|TRIBUTE TO BESSIE SMITH
Tiziana Ghiglioni (vocals), Oscar Klein (trumpet), Dick Wellstood (piano), Lino Patruno (guitar)
Bessie Smith (July, 1892 or April, 1894 -- September 26, 1937) was the most popular and successful female American blues singer of the 1920s and 1930s.
For the 1900 census, Bessie Smith's mother, Laura Smith, reported that Bessie was born in Chattanooga, Tennessee in July, 1892. However, for the following census (1910), her sister, Viola Smith, reported the date as April 15, 1894; that date appears on all subsequent documents and was the one observed by the entire Smith family. There remains a serious debate regarding the size of Bessie Smith's family. The 1870 and 1880 censuses report three older half-siblings, but the 1900 census reports data that is at odds with the recollections of her family and contemporaries.
That she was the daughter of Laura (Owens) Smith and William Smith is not in dispute. William Smith was a laborer and part-time Baptist preacher (he was listed in the 1870 census as a minister of the gospel, in Moulton, Lawrence, Alabama) who died before Bessie could remember him. By the time she was nine, she had lost her mother as well, and her older sister Viola was left in charge of caring for her sisters and brothers.
As a way of earning money for their impoverished household, Smith and her brother Andrew began performing on the streets of Chattanooga as a duo, she singing and dancing, he accompanying on guitar; their preferred location was in front of the White Elephant Saloon at Thirteenth and Elm streets in the heart of the city's African-American community.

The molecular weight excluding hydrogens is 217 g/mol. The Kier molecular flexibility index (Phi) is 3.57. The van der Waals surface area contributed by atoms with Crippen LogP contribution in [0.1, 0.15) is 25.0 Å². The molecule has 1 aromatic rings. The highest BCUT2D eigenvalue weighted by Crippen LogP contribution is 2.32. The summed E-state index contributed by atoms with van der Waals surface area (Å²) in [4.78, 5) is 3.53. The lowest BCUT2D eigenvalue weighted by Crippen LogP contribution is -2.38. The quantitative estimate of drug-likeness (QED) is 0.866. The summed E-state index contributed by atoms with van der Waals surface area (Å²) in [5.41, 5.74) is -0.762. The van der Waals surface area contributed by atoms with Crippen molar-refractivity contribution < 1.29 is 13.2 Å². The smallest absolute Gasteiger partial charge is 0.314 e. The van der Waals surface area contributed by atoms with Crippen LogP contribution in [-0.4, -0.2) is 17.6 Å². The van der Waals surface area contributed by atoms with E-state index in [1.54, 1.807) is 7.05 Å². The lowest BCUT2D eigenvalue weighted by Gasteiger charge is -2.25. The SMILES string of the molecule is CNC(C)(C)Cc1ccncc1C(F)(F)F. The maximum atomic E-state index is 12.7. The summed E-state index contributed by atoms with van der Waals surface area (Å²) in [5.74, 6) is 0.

In 1904, her oldest brother, Clarence, covertly left home by joining a small traveling troupe owned by Moses Stokes. "If Bessie had been old enough, she would have gone with him," said Clarence's widow, Maud. "That's why he left without telling her, but Clarence told me she was ready, even then. Of course, she was only a child."
In 1912, Clarence returned to Chattanooga with the Stokes troupe and arranged for its managers, Lonnie and Cora Fisher, to give her an audition. She was hired as a dancer rather than a singer, because the company also included Ma Rainey.
By the early 1920s, Smith had starred with Sidney Bechet in How Come?, a musical that made its way to Broadway, and spent several years working out of Atlanta, Georgia's 81 Theater, performing in black theaters along the East Coast. Following a run-in with the producer of How Come?, she was replaced by Alberta Hunter and returned to Philadelphia, where she now lived. There, she met and fell in love with Jack Gee, a security guard whom she married on June 7, 1923, just as her first recordings were being released by Columbia Records. The marriage was a stormy one, with infidelity on both sides. During the marriage, Smith became the biggest headliner on the black Theater Owners Booking Association ( T.O.B.A.) circuit, running a show that sometimes featured as many as 40 troupers and made her the highest-paid black entertainer of her day. Gee was impressed by the money, but never adjusted to show business life, especially not Smith's bisexuality. In 1929, when Smith learned of Jack Gee's affair with another performer, Gertrude Saunders, she ended the marriage, but never sought a legal divorce. Smith eventually found a common-law husband in an old friend, Richard Morgan, who was Lionel Hampton's uncle and the antithesis of her husband, and with whom she stayed until her death.